One of the greatest venture building success stories is GCash, one of the most popular mobile wallets in the Philippines.
The fintech platform had over 66 million users by the second quarter of 2022, a figure that’s around 83% of the adult population of the country according to data from Statista.
It recorded a gross transaction value of Php 3 trillion in the first six months of 2022. By the end of 2022, it is likely to surpass the Php 3.8 trillion gross transaction value recorded in the whole of 2021 by double.
“We now see an increased use of mobile wallets as people embrace e-commerce. With GCash, the unbanked and underserved population are finally empowered. They can already do so much more, such as paying for their online purchases without a credit card or a bank account, getting health insurance, and investing in Unit Investment Trust Fund,” said GCash President & CEO Martha Sazon in a press release.
The wide variety and popularity of GCash’s products and services helped its parent company, Mynt, achieve a valuation of $2 billion in 2021.
But how did the Philippines’ largest telecommunications company build the fintech platform into the country’s first double unicorn?
The early days of GCash’s corporate venture building story
Mobile banking in the Philippines started back in 2000 when Smart Communications, Inc. introduced Smart Money – a service where Smart subscribers could link their phones to a bank account.
Smart Money launched its Smart Padala feature in 2004, which allowed users to send money via text and withdraw using their local remittance partners. It was the world’s first mobile phone-based international cash remittance service, used by over 10 million Overseas Filipino Workers to send cash to their families in the Philippines.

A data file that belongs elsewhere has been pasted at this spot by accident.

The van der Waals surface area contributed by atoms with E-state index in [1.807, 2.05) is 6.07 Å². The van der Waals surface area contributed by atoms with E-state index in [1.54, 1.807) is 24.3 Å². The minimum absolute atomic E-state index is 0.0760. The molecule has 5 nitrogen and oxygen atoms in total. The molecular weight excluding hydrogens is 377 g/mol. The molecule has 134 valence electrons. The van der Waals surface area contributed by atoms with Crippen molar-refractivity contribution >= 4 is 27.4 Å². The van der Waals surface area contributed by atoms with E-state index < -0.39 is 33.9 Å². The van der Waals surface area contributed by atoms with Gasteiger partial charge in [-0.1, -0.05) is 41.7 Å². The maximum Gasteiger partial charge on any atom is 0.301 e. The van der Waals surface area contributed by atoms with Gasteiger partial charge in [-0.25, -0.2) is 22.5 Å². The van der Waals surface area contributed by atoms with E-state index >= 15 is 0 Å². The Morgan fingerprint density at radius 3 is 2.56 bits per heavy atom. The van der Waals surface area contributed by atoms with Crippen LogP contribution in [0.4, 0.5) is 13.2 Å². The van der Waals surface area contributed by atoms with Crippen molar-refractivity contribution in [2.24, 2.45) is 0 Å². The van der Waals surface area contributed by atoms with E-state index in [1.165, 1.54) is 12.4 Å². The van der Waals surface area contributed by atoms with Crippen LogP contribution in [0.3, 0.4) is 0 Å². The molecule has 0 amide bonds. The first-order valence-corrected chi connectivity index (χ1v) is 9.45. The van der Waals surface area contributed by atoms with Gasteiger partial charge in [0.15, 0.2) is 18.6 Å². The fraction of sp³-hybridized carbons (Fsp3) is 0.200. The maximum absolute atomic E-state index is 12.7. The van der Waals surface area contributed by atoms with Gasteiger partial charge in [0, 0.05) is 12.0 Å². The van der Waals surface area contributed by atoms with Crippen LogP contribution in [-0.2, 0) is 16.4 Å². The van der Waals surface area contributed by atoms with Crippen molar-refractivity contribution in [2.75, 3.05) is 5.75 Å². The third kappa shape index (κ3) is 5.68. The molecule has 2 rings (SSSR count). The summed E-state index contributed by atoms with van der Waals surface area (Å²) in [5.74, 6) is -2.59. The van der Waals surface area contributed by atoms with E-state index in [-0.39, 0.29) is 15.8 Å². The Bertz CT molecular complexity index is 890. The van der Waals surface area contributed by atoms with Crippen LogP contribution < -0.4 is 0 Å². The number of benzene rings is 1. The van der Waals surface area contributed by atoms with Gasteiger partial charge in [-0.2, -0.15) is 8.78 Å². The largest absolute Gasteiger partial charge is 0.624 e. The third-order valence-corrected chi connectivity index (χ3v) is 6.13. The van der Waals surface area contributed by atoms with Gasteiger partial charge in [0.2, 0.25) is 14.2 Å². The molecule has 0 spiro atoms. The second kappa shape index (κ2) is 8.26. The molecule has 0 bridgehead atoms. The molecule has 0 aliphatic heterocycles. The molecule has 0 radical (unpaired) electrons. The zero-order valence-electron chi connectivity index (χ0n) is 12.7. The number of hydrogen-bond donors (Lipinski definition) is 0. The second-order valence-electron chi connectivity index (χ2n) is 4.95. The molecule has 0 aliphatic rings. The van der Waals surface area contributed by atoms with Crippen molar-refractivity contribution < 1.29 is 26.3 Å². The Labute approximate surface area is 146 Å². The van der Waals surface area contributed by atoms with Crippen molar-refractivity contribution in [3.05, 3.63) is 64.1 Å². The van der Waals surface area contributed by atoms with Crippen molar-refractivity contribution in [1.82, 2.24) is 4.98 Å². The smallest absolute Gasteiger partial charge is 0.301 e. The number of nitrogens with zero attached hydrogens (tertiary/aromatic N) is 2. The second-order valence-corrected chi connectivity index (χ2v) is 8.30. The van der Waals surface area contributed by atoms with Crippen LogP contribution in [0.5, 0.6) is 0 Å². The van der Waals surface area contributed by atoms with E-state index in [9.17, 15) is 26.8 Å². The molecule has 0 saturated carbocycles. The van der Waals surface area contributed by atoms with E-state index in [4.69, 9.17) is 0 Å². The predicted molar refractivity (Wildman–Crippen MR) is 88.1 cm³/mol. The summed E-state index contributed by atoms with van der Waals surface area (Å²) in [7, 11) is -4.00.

This is where GCash’s story begins.
Smart competitor Globe Telecom, Inc. built GCash in 2004, through its wholly-owned subsidiary G-Xchange Inc., as a competitor to Smart Money and Smart Padala.
GCash is a mobile wallet where users make payments and receive cash through SMS. It was the telecommunications company’s first venture into the fintech industry.
This is how GCash worked back then:
- To fund a GCash account, a user could receive cash locally or internationally from someone else via SMS.
- They could also send money to their account through cash-in & cash-out partners and ATMs in the country in 2010.
- The money stored in the account can be used in several ways including paying for food in restaurants, cashing out via a local payment partner, transferring to a bank account for ATM withdrawal, and remitting cash locally or internationally.
However, in 2006, GCash’s 1 million users were only a fraction of Smart Money’s 7 million users. In 2007, GCash’s $19.7 million transaction volume was minuscule compared to Smart Money’s $1.3 billion.
So how did it overtake Smart and grow into the premiere mobile wallet in the Philippines?
A successful fintech corporate venture building case study
Unlike Smart Money, GCash was fully digital. Smart Money users had to avail of a linked Mastercard debit card to pay merchants but GCash users could do so fully digitally via SMS.